The victims of 9/11 were predominantly civilians. Yet today their families have the capacity to strike back. But if, and only if, their hands are not tied. They must be allowed to invoke the full force of our laws. As Secretary of State Powell recently noted: "The coalition against terrorism must advance on all fronts - political, financial, legal and military - to root out terrorists wherever they live and plot." Indeed, President Bush, almost immediately following the September 11th attacks, proclaimed: "Our goal is to deny terrorists the money they need to carry out their plans." He went on to say: "Our weapons are military and diplomatic, financial and legal." Today, the families of the 9/11 victims are in the front ranks of those fighting the war on the financial and legal fronts. Their weapon is the legal process. Their principal target is terrorism's financial underbelly. It is no accident that the organized 9/11 families call themselves Families United to Bankrupt Terrorism. They are essentially acting, through their lawyers, as Harvard's Professor Alan Dershowitz has characterized it, as "private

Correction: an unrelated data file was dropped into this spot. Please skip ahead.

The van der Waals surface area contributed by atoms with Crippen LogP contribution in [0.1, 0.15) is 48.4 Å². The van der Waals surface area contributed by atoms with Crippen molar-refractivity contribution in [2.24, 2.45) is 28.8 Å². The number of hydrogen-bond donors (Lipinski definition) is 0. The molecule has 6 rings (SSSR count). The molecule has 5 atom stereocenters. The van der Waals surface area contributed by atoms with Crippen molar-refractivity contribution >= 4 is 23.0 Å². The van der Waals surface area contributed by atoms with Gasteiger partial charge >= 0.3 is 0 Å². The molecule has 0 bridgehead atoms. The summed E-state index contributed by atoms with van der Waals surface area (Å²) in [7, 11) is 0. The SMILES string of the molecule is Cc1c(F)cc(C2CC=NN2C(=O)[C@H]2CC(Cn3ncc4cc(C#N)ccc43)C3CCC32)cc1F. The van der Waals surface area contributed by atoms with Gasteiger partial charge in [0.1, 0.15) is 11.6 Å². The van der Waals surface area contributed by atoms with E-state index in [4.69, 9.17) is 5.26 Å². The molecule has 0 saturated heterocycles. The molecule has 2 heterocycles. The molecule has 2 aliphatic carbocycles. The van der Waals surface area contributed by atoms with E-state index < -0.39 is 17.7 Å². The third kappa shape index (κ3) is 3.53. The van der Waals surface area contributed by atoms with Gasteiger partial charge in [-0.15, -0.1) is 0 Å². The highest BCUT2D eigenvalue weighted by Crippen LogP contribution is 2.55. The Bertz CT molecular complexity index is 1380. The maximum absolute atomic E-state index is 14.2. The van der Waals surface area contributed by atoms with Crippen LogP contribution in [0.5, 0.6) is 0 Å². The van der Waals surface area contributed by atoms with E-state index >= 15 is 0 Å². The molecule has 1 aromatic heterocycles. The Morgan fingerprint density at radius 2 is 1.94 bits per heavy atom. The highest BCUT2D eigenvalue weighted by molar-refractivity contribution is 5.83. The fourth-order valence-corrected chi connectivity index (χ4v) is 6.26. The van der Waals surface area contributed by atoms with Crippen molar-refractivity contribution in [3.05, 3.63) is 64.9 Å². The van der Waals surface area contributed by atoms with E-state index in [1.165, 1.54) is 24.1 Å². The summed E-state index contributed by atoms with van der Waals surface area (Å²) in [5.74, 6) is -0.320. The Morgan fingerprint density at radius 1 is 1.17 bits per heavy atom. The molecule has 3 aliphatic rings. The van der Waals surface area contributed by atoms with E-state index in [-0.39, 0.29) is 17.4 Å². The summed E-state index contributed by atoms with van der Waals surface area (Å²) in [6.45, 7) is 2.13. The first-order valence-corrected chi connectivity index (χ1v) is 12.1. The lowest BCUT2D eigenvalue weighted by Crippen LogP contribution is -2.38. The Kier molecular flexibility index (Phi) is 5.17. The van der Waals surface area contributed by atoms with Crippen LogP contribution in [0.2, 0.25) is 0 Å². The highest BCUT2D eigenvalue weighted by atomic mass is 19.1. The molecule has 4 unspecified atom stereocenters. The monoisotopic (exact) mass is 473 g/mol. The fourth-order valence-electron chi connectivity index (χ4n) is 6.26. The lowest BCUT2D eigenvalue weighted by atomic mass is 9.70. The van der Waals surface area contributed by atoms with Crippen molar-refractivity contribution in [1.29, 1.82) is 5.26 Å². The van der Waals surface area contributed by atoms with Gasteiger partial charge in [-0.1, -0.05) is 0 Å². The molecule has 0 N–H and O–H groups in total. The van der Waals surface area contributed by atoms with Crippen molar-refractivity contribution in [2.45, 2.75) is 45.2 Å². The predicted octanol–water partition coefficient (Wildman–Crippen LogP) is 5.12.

Our legal team has assembled highly experienced investigators to scour records in thirteen countries on behalf of the suit we have filed, Burnett, et al. v. Al Baraka Investment and Development Corp., et al in the US District Court for the District of Columbia. This suit names over 100 defendants in a complaint that spans 1,000 pages, with the third amended complaint to be filed this Friday. In addition, a more recently filed case in New York, Ashton, et al. v. al Qaeda, et al., names many of the same defendants on behalf of approximately an additional one thousand 9/11 family members. The defendants in the Burnett suit are primarily Saudi banks, charities, institutions, wealthy contributors and individuals associated with the Government of Saudi Arabia. In this effort, we have the active assistance of the governments of Russia, Uzbekistan, Israel, and Bosnia, to name but a few. We have the active cooperation of the judiciary and the governments' prosecutorial arms in Spain and in Germany. Indeed, in Germany we are preparing, as I speak, to appear on behalf of the families as